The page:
The Locomotive Magazine and Railway Carriage and Wagon Review
Volume 30 (1924)

key to all volumes

Number 377(15 January 1924)

New surburban tank locomotives, London & North Eastern Ry.– Great Eastern Section. 1. illustration
N7 class 0-6-2T built at Stratford Works: No. 960E illustrated

New 2-8-2 type Lentz valve gear locomotive for the Eskdale (15" gauge) Ry. 4-6. 5 illustrations

Progress of luxury travel. 7-14. 6 illustrations, 5 diagrams
Begins with showing a device (with diagram) for transferring the body of a diligence (road carriage) onto a flat truck on the London & Birmingham Railway; diagrams of an early Belgian Railway first class coach; a composite carriage for the Versailles Railway; an early bogie coach for the Vienna-Brun and Strasbourg-Basle; Pullman cars as used by the Midland Railway and then contemporary developments of Pullman services on the London, Brighton & South Coast and London & North Eastern Railways (latter showing interior of car named Iolanthe for the Leeds, Harrogate and Newcastle service).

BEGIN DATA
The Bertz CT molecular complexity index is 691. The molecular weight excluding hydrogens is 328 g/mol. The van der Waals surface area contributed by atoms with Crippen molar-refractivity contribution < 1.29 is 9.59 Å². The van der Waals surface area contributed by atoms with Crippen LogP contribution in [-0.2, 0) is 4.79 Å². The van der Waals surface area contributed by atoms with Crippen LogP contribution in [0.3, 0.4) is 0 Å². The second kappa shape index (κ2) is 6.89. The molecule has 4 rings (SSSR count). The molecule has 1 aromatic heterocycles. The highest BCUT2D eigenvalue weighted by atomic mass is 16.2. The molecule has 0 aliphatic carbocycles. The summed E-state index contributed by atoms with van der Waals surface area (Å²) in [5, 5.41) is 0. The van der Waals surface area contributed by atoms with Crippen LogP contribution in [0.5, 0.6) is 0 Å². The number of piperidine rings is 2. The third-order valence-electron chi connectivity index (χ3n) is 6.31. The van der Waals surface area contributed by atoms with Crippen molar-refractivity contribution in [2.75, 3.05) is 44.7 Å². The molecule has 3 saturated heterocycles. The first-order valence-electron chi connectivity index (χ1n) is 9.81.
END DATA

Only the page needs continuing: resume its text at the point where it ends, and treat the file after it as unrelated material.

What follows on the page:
Travelling cranes for railway service. 17-20. 4 illustrations, diagram

Travelling railway substation. 21-2. illustration
Supplied by Società Nazionale delle Officine di Savigliano and capable of inputting high voltages (60,000 to 102,000 volts)

E.L. Ahrons. The locomotives of the Glasgow and South-Western Railway. 23-5. 3 illustrations, diagram (side elevation)
Manson 375 class 4-4-0 with larger boilers than on No. 8 class (four of which were rebuilt from) and 15 new engines built at Kilmarnock; also small 0-4-4T built for shunting at locations like Ardrossan and heavy 0-4-0ST mainly used at Greenock

Coat of Arms of the London and North Eastern Railways. 25. illustration